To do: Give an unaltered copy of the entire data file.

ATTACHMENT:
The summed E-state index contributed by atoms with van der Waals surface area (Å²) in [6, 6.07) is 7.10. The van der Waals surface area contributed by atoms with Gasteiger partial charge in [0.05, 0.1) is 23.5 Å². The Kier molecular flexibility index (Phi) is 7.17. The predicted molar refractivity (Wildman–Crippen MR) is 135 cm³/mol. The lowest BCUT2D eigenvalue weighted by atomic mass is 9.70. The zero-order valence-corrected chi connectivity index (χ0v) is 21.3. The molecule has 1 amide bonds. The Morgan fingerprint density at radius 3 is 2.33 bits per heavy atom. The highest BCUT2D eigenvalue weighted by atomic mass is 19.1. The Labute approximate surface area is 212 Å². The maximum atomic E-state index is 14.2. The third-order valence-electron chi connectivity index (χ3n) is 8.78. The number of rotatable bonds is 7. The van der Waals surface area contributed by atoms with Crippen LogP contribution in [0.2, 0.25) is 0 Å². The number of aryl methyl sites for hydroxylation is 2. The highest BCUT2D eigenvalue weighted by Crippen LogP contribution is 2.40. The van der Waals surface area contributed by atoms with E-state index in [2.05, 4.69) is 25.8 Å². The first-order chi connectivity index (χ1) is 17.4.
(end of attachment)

The summed E-state index contributed by atoms with van der Waals surface area (Å²) in [6, 6.07) is 7.10. The van der Waals surface area contributed by atoms with Gasteiger partial charge in [0.05, 0.1) is 23.5 Å². The Kier molecular flexibility index (Phi) is 7.17. The predicted molar refractivity (Wildman–Crippen MR) is 135 cm³/mol. The lowest BCUT2D eigenvalue weighted by atomic mass is 9.70. The zero-order valence-corrected chi connectivity index (χ0v) is 21.3. The molecule has 1 amide bonds. The Morgan fingerprint density at radius 3 is 2.33 bits per heavy atom. The highest BCUT2D eigenvalue weighted by atomic mass is 19.1. The Labute approximate surface area is 212 Å². The maximum atomic E-state index is 14.2. The third-order valence-electron chi connectivity index (χ3n) is 8.78. The number of rotatable bonds is 7. The van der Waals surface area contributed by atoms with Crippen LogP contribution in [0.2, 0.25) is 0 Å². The number of aryl methyl sites for hydroxylation is 2. The highest BCUT2D eigenvalue weighted by Crippen LogP contribution is 2.40. The van der Waals surface area contributed by atoms with E-state index in [2.05, 4.69) is 25.8 Å². The first-order chi connectivity index (χ1) is 17.4.